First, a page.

Those working in the world of consumer insights know that generating meaningful insights from customer data is only half the battle. To make insights valuable you have to effectively communicate the ‘so what’ of it all to your stakeholders – if you’re not doing this you’ll be setting your insights on a path for the bottom of the trash bin.
But beware – before presenting insights to stakeholders, make sure you’re actually dealing with good insights that add value rather than obvious facts lacking meaningful implications. Wondering how you can tell whether an insight is a good insight? Ensure it fulfills the four features of a good customer insight: focused, actionable, authoritative and surprising.
1) Craft a narrative that captures the ‘so what’
Stakeholders don’t want to see boring stats and numbers, they want to hear or read a compelling narrative that illustrates the implications of insights in their world. To put it simply: to make your insights matter, you need to identify and communicate the ‘so what’ from a consumer and stakeholder perspective.
To boil down the ‘so what’, ask yourself the following questions:
- What areas of the business does the insight pertain to?
- What business objectives could be influenced by this insight?
- What actions can be taken based on this insight?
2) Keep it concise
While it is necessary that your insight statement includes all the relevant information, you should also aim to communicate it in as few words as possible. Don’t muddle your message with details that don’t matter to your stakeholders – if they have questions, they will ask!
When writing your insight, ensure you don’t wander off course and stick to the actual facts your customer insights analysis uncovered.
3) Use authoritative language
If you’re unsure about the information you’re presenting, how could you possibly convince stakeholders?
This is why using affirmative, authoritative language that doesn’t leave room for doubts or speculations is essential. Your customer insights are facts generated from a representative set of consumer data and rooted in a sound methodology – focusing on this authoritativeness builds stakeholder confidence and motivates them to take action. So instead of using language like “the analysis suggests/might imply that”, use expressions such as “the data illustrates/is telling us”.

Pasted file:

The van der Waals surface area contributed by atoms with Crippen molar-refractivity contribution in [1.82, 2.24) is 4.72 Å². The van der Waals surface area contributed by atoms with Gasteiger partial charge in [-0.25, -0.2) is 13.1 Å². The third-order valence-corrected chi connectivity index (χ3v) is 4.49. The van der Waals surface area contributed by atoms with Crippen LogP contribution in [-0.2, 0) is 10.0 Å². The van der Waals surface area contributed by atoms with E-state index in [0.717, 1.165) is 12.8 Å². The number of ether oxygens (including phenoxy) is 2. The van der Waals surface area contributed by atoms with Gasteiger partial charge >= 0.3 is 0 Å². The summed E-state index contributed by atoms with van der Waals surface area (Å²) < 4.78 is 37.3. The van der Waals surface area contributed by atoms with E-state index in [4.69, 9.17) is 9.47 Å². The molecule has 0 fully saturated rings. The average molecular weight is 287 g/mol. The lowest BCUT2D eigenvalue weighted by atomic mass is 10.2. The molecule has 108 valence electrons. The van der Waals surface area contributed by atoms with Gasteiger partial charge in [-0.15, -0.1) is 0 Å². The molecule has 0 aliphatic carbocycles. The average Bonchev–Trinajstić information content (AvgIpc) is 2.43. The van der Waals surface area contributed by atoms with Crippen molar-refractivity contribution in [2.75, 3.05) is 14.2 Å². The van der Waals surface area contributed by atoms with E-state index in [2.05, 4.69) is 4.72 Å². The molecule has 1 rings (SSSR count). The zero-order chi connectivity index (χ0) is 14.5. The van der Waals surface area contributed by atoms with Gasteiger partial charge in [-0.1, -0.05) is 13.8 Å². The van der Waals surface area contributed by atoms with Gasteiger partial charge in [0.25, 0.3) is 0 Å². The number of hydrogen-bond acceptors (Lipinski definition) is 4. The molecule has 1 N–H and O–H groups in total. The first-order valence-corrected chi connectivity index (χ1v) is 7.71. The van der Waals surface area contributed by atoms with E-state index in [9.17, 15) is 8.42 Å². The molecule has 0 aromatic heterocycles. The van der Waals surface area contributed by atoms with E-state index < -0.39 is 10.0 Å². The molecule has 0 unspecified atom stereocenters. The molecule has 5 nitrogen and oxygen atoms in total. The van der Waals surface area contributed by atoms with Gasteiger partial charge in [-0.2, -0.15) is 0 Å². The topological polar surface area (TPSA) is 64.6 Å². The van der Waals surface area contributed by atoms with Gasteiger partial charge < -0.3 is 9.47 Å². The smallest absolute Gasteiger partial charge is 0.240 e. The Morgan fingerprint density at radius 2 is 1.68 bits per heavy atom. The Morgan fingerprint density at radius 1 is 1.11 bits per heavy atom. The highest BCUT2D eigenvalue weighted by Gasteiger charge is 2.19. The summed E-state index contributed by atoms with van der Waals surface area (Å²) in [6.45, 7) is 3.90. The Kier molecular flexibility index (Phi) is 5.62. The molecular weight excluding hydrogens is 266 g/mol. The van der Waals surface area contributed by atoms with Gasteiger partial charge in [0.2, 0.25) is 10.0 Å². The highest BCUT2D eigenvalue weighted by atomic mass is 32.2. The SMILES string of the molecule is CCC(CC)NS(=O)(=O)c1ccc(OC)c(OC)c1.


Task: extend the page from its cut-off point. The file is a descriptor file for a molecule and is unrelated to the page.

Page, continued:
Getting it right with stakeholders: Example of an insight statement
Wondering how to put these tips into practice? This is what a good insight statement could look like:
Imagine a scenario where you are conducting customer insights research and analysis by comparing positive and negative reviews of your new product line. The analysis found that while customers are happy with the look of your new headphones, they report issues with their sound quality and battery life. This explains why sales and customer satisfaction have dropped. You want to pass this information on to your product development team to ensure they address these pain points while maintaining the current design.
Writing an effective insight statement for these findings could take the following shape:
“The analysis of our customer data is telling us that while the design of our new headphones highly resonates with customers, they are not happy with their sound quality and battery life. This consumer insight explains why sales and customer satisfaction have dropped. With this in mind, our product development team needs to address these technical issues, while maintaining the current headphone design. Successfully applying these changes increases our chances of boosting sales and customer satisfaction.”
Time to make your insights matter
So how do you write consumer insights that resonate with stakeholders and compel them to take action? Everything starts with generating high-quality insights based on good data and a sound methodology. Once you have these high-quality insights in hand, it all boils down to communicating the ‘so what’ concisely and with authority to stakeholders.